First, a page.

We found a shelter and had a nice chat with the ladies, who obviously didn’t speak any English at all. When the rain stopped, we waved them goodbye to walk a bit more through the countryside.
I spotted a military cemetery in the distance and thought it wouldn’t hurt to see it. Just next to the cemetery, there were some ethnic minority tombs with various totems. Sadly, we didn’t know the meaning of any of them.
The military cemetery comprised of rows of uniform tombs with bunches of plastic yellow flowers decorating each of them. The cemetery was set on a slope with a great panorama at the forest-clad mountains.
I caught a glimpse of a regular cemetery behind the wall, so I jumped over the wall to have a better look. There were some more tribal tombs and great views at a valley full of all wooden houses set among the green fields.
A long walk through the villages
We decided to walk all the way back to Dien Bien Phu but instead of taking the main road, we turned into dirt roads to make a loop through ethnic minority villages.
They were all very pretty and the landscape was breathtaking: vivid green paddy field in the foreground and dark green mountains in the background. Most of the houses were traditional, wooden structures and almost every one had its own pond full of ducks.
When the rain came again, we hid under the roof of some communal building. Incredibly, an old lady from a nearby house came out, carrying a bench for us to sit on!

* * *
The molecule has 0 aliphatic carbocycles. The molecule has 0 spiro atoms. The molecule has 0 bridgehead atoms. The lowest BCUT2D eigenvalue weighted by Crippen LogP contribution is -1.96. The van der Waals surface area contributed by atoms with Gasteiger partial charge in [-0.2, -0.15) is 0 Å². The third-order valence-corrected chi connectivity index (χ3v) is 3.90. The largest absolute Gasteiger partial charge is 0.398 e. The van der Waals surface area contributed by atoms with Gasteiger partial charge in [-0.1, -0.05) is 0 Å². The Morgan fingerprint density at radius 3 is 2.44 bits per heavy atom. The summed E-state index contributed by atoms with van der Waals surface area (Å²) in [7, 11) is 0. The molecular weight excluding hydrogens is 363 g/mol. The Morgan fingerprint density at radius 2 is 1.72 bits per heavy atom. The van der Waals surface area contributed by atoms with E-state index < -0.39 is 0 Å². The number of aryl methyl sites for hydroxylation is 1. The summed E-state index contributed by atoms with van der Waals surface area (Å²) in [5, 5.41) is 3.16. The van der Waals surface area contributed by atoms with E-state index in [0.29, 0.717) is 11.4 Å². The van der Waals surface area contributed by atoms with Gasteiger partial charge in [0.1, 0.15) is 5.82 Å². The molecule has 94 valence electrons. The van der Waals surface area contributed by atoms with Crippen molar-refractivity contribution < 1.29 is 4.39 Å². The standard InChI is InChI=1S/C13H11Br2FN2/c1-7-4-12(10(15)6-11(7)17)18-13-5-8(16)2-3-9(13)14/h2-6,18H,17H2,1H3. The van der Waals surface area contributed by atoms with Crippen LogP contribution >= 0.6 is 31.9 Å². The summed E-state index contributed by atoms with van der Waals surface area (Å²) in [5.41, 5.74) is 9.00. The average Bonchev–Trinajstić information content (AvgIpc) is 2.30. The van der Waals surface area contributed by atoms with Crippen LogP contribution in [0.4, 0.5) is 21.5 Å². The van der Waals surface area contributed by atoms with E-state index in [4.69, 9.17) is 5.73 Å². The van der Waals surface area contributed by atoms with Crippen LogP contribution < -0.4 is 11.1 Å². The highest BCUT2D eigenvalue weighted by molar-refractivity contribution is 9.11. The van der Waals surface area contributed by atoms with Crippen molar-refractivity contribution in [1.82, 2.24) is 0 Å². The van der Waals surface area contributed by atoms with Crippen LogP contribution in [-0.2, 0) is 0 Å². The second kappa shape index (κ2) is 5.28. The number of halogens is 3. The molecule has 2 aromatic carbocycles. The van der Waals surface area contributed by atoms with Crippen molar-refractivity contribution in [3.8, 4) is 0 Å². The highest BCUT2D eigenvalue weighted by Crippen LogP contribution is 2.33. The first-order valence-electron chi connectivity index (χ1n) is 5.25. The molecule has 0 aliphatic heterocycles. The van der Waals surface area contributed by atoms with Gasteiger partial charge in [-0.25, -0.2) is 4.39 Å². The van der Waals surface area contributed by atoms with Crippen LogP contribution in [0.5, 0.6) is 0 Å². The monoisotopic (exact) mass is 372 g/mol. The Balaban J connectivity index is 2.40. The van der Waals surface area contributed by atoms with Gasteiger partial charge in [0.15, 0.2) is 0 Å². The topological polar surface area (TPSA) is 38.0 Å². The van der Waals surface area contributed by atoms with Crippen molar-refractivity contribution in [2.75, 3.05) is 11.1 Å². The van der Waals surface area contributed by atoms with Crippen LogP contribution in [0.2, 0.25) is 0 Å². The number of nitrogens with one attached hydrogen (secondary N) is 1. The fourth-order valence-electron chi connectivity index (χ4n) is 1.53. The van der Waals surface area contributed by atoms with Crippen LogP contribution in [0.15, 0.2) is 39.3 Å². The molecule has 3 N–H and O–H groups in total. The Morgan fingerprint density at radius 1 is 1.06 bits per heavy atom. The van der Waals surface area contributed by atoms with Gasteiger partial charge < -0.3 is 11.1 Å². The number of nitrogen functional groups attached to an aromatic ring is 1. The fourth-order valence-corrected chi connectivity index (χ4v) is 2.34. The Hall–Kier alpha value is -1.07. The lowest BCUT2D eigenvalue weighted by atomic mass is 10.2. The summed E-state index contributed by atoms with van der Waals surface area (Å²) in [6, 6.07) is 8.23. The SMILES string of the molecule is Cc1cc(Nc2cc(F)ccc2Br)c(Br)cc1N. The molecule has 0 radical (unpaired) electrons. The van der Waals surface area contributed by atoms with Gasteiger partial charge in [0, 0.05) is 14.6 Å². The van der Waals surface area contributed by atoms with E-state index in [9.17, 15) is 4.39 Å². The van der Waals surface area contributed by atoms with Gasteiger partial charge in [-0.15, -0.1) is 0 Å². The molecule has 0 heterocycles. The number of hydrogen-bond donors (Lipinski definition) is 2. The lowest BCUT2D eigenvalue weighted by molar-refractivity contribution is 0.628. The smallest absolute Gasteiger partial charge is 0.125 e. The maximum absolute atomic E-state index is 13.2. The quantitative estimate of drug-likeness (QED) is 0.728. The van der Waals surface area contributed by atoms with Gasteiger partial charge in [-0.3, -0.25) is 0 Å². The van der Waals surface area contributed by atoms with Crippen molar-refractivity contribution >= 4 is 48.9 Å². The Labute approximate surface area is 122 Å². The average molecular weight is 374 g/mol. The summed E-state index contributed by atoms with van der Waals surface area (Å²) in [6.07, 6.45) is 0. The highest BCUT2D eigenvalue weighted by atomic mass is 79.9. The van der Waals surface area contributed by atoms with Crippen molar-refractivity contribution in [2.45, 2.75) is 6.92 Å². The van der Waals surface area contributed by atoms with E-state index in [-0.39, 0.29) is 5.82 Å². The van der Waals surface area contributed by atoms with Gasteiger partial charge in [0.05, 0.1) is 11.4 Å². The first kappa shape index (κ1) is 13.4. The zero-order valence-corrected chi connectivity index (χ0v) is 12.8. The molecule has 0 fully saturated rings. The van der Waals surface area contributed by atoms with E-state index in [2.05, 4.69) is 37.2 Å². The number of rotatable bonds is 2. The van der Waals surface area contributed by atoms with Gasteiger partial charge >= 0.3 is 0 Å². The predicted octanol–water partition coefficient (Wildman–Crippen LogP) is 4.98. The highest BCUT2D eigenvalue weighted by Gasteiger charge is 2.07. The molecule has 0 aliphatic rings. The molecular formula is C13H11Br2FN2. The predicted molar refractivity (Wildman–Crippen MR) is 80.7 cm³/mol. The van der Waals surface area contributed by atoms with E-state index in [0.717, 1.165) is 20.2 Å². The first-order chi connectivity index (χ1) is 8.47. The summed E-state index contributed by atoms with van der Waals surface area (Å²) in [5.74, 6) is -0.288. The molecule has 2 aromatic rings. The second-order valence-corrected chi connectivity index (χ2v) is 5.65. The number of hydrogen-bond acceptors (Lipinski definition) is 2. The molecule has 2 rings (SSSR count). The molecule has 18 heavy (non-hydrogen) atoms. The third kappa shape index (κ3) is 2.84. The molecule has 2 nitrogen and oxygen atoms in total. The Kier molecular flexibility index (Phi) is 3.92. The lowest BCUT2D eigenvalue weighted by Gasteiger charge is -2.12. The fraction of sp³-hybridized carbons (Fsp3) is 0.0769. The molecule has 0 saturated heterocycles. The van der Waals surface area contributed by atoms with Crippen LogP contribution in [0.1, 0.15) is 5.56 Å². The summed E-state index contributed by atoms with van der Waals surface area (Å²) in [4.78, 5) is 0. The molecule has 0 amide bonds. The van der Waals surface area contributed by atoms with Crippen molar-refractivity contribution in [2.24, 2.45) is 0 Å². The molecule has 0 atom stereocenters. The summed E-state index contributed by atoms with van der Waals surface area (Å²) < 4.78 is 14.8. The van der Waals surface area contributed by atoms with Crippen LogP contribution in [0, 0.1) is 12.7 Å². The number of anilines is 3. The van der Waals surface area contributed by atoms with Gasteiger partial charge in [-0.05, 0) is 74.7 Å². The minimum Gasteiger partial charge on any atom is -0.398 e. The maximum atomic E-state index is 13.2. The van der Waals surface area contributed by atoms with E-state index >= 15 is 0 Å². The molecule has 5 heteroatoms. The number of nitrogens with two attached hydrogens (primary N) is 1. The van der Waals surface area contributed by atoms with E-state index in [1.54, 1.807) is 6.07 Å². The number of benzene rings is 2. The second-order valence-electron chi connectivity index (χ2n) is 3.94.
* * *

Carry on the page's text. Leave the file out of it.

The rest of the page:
The Victory Monument
A visit to Dien Bien Phu wouldn’t be complete without seeing the iconic, giant Victory Monument overlooking the town from the top of a hill. A long staircase led to an enormous, typical soc-realistic statue representing victory over the French troops in 1954. The evening view from the top of the hill at the mountains surrounding the large valley was stunning.
Dien Bien Phu has many more places connected with its military history but we weren’t really interested in visiting any of them. We were ready to leave Vietnam. At least for the time being.
The onward journey to Laos
Scared by the blog posts warning about buying the tickets to Laos at least a day in advance, we bought ours just upon arrival. Unnecessarily so, as there were plenty of buses running and lots of available seats. We left Vietnam on the last day of our visa by taking an early morning bus to Muang Khua.
How to get to Dien Bien Phu?
There is a small airport with pricey flights to Hanoi, but surprisingly none to Laos.
Dien Bien Phu has a good bus connection to Laos. The border town of Muang Khua should be reached in 5 h, while centrally located Oudomxay in 10 h. Be aware that during the rainy season those times could be much longer. You can reach Dien Bien Phu from many towns of the north west of Vietnam. The journey to Hanoi would take 10 h, Lao Cai- 6 h and Son La- 5 h. Mind that the standard of the buses could be lower than in the rest of the country. The bus station is located conveniently in the town’s centre.
Prices [in Vietnamese dong as of August 2018]
200 000 minivan Moc Chau- Dien Bien Phu
175 000 AC, en-suite double room in a hotel
115 000 a regular seater bus Dien Bien Phu to Muang Khua (Laos)
50 000 meal in a vegan restaurant
40 000 xe om from the bus station to Ban Men village
30 000 meal in a cheap eatery
10 000 bag of roasted peanuts
2 000 deep fried sweet from the market